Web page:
The Shakespeare Conference: SHK 12.1946  Saturday, 4 August 2001

From:           David Wallace <This email address is being protected from spambots. You need JavaScript enabled to view it.>
Date:           Thursday, 02 Aug 2001 13:29:45 -0700
Subject: 12.1939 Re: Two Gents, Catching Cold
Comment:        Re: SHK 12.1939 Re: Two Gents, Catching Cold

Billy Houck writes of Two Gentlemen of Verona:

>I was writing a description of my production, and asking if anyone had
>another method of staging this scene. There must be many.  In a scant 25
>lines, a man tries to rape a woman, is stopped by his friend, who is
>also the woman's lover, who accepts his apology then offers to give his
>rights to the woman to his friend, the rapist. Meanwhile, the rapist's
>lover, who is  dressed as a boy, "swoons."
>Getting all this action into this very short time with any sense of
>plausibility creates a problem for directors. I solved it by giving
>Silvia a chance to fight back.

I apologize if my comments came off as an unfavorable review of the
entire production. I think it clear, however, that the directorial
choices described accept that the scene is inherently "implausible" and
avoid exploring the scene by offering comic shtick (broken fingernail,
kick to the groin, obscene gesture). It is difficult to offer an
alternative unless I am permitted to make some presumptions about a
production I've not witnessed based on a fairly thorough line-by-line
description of the action (including audience response). I think the
"implausibility" of this scene was solved by more than providing an
opportunity for Sylvia to fight back. I'd be very surprised if the scene
described was not broadly comic and greeted with appreciative laughter.

I don't deny the scene presents difficulties. But labeling it
"implausible" doesn't seem a productive starting point for making it
work. Lear dividing his kingdom based on the ability of his daughters to
flatter - that's implausible. But there you go.

Proteus attempts to force himself on Sylvia. I remarked that in this
production, Sylvia appears to be in no real danger. Indeed, it appears
to be Proteus who requires protection. The production I witnessed,
recently, made it clear that, without Valentine's timely arrival,
Proteus might have had his way. Sylvia fought back - but Proteus was
bigger and stronger.

Valentine admonishes Proteus and forsakes his friendship. In this
production, Sylvia has her hands around Proteus' neck. In the production
I witnessed, Proteus was mortified with shame and humiliation. His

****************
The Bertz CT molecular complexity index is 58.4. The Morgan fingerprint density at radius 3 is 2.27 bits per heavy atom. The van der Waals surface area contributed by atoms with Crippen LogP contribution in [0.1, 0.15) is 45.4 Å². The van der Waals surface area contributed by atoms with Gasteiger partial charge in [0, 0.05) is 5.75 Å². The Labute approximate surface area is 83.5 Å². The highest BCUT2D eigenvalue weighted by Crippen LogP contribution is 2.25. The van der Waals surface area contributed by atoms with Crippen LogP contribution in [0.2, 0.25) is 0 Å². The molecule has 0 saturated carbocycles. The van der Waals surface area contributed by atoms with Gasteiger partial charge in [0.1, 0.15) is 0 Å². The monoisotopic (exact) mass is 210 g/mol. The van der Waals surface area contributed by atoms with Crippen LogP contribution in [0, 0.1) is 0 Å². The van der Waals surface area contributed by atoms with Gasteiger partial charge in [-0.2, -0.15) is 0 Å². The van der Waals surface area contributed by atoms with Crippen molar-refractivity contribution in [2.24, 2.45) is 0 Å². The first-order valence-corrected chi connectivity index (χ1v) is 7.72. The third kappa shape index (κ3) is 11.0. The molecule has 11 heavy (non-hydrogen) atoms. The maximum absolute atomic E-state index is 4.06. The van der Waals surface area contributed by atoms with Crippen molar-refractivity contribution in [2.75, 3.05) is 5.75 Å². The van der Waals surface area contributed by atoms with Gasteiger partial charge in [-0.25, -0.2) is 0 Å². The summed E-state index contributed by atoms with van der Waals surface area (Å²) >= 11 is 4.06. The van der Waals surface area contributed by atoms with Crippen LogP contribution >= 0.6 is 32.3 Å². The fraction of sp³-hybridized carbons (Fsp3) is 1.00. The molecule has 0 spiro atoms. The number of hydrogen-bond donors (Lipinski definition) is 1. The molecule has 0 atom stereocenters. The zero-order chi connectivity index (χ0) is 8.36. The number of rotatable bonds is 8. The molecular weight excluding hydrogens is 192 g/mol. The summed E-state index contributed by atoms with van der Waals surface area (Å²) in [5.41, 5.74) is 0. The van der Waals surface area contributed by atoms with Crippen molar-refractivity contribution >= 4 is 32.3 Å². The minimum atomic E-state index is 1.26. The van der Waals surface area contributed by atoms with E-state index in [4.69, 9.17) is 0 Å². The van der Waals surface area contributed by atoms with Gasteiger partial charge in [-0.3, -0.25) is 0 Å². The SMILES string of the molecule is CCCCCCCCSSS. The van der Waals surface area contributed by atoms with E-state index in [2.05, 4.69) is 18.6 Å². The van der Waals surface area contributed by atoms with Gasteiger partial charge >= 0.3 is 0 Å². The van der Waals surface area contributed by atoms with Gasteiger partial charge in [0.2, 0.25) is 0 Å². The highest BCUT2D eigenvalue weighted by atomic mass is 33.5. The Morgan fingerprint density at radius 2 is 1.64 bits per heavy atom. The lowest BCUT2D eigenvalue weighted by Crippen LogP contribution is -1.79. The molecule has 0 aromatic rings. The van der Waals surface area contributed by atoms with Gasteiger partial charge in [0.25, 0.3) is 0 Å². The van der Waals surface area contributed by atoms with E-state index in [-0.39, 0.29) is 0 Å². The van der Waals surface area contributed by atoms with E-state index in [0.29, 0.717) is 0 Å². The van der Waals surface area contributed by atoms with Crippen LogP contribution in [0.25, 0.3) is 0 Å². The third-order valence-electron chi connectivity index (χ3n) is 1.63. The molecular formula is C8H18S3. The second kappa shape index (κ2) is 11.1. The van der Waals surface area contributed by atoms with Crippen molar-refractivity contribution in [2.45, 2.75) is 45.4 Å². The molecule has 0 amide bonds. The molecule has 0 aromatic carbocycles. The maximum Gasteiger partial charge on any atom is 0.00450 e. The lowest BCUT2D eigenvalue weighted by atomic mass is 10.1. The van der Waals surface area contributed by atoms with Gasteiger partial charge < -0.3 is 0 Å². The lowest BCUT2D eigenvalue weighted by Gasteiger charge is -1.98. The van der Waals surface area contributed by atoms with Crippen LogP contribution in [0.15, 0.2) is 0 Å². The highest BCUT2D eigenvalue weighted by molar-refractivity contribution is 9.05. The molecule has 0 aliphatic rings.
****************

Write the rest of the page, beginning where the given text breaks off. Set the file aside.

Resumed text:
apology was despairing and heartfelt. Proteus' behaviour is
contemptible, but the sincerity of his repentance made it difficult to
utterly condemn him. (He wept and was obviously in anguish of his own
creating) It was Sylvia, who by look and gesture, importuned Valentine
to relent and to forgive his friend. Her generosity was extraordinary -
matched only by Valentine's extraordinary offer to relinquish his claim
to Sylvia. Here, the conflict between friendship and romantic love is
put to its most severe test. Valentine's love is offered "plain and
free". He is offering to sacrifice his own happiness for his friend.
This is the crux of the entire play since honour, love, and friendship
are the themes at issue. I can see how a modern audience might have a
problem with this - but I don't think Sylvia elbowing Valentine in the
gut is the solution.

Shakespeare offers the solution by having Julia faint. I know one cannot
act an emblematic moment - but Julia's faint really encapsulates the
only authentic response anyone can have when confronted with such
extraordinary extremes of violence and forgiveness; discord and
reconciliation. Who could bear this? To undercut this with Julia
offering Proteus the finger seems tantamount to giving the whole darn
play the finger ("Screw this implausible mess!"). In the production I
witnessed, Julia's faint produced some nervous laughter after some
minutes of poignant silence. I took the faint to be authentic rather
than contrived - which I think is the stronger choice. (Otherwise, Julia
appears manipulative when "plain and free" love is in order).

Perhaps I am mistaken, but Houck's production seems to be contending
with modern sexual politics rather than contending with the
possibilities offered in the actual script. I don't suggest this is
without merit - only that the insights such an interpretation offers are
achieved by working against the grain of the text. If we accept that the
scene is too "implausible" for a modern audience - well Houck has made a
necessary choice in order to satisfy those sensibilities. If we accept
that the scene is intended to be astonishing and disturbing - well what
sort of "interpretation" is required? "Plain and free" is how I would
describe the "interpretation" of this scene in the only production of
this play that I have witnessed. I did not feel invited to judge Proteus
or to laugh at his situation. I felt invited to reflect on my own
capacity for betrayal, repentance, and forgiveness. But like Houck, I'd
be interested in hearing other interpretations.

                               David Wallace

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